Library books

Are you interested in what I’m reading that’s not for fun over the next two days?

Let's celebrate the anthropologists...

Let’s celebrate the anthropologists…

That’s Burang’s Tibetan Art of Healing, Kapferer’s A Celebration of Demons, Kapferer’s edited volume Beyond Rationalism, Hobart and Kapferer (ed.s), Aesthetics in Performance, and Christoph von Fürer-Haimendorf’s edited Contributions to The Anthropology of Nepal.

Yes, I’m an ancient historian in research interests. Why am I reading modern anthropology of Nepal?


Ebooks & physical books: reading processes & experiences

It may or may not surprise you, fair or foul reader (but where’s the difference?) to learn that I’m not exactly an early adopter when it comes to technology. You’re reading the words of someone who’s never owned an mp3 player, and isn’t likely to get a smartphone anytime soon, or a fancy tablet. Although I’ve been reading ebooks for years, I still don’t have an actual e-reader: all my electronic reading takes place on the screen of my laptop (and quite a nice screen it is too, even if I ought to get some of that cleaning stuff and clean it sooner or later).

But lately it’s come to my attention that I approach the process, and find the experience, of reading differently as I move between electronic and physical modes, and I thought I’d spend a little time considering the differences. Particularly, I’ve noticed it’s harder – in some cases, all but impossible – to read a book for review in electronic form, and this reasons behind this little quirk are something I’d like to explore.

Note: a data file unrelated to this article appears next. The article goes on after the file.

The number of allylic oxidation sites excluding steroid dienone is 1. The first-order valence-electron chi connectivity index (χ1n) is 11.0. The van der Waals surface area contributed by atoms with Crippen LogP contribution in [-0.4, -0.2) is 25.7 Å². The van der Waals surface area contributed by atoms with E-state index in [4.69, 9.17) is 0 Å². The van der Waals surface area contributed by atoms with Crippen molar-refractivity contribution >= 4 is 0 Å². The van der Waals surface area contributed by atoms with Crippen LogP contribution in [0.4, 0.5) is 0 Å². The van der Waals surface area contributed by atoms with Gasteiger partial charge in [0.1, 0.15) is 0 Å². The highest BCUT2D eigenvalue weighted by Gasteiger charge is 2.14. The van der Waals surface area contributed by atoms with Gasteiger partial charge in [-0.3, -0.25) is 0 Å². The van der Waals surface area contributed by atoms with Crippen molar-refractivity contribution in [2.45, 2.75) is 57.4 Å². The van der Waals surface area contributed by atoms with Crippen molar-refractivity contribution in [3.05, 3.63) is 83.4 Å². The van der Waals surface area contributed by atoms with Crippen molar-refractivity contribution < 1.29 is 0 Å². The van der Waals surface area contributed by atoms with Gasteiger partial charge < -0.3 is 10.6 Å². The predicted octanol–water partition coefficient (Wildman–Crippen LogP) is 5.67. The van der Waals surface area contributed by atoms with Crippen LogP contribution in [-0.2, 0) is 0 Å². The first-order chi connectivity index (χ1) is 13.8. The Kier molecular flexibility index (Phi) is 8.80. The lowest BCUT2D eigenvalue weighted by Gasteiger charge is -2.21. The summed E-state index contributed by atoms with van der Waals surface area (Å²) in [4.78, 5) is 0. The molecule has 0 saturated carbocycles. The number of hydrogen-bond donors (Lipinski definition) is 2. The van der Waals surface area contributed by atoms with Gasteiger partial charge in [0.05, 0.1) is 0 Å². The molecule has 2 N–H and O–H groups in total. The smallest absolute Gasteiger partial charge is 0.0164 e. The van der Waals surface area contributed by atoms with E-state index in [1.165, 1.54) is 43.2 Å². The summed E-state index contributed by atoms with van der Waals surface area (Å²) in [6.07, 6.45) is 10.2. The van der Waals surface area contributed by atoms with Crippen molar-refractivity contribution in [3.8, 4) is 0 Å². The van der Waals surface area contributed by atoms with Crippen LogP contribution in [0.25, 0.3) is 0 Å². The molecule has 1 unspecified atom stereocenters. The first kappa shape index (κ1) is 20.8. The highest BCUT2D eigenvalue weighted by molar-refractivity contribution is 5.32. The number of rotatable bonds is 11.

Note, please, that I’m not denigrating ebooks or ereaders. There’s much to be said for ease of access, portability, and ease of storage, among other things. What follows is merely my exploration of my processes.

The experience of reading electronically

On my laptop is a folder called “ebooks” into which are bundled all DRM-free epubs, PDFs, and the occasional .rtf that’ve come my way from purchase, review, or rarely, shamefully, torrenting. DRM’d ebooks, which I object to on principle but in practice sometimes can’t avoid, show up in my Kobo desktop application. (Kobo is my preferred platform, so far. a)It’s not Amazon, and b)it believes me when I tell it lies about my location in order to access US/CAN books.)

These are difficult to arrange by read/unread, topic, subgenre, or indeed along any axis other than author and/or title. It’s impossible to take them all in at a glance. It thus becomes easy, unless you read the damn thing immediately, to forget you have a copy of a specific title.

So much for the organisation of files. What about the physical and mental experience of reading itself?

To be honest, it’s not always comfortable. For one thing, it can be hard to sit back and relax while reading on a screen. For another, without the physical guide of the shape in my hands, I find it easy to lose my place in a window of text. And without the shape and heft of the pages in my hand telling me Ooo, we’re getting to the middle, oo it;s nearly the end where’s the climax is this the climax wait there’re too many pages left WOW BOOM REVERSAL, I find it difficult to judge pacing. Leaving quite aside the fact that my laptop’s desktop is an environment replete with distractions…

And when I’m reading for review, it’s not as though I can mark up the pages of an epub with stickynotes and scribbling, can I? It’s not exactly intuitive to my process…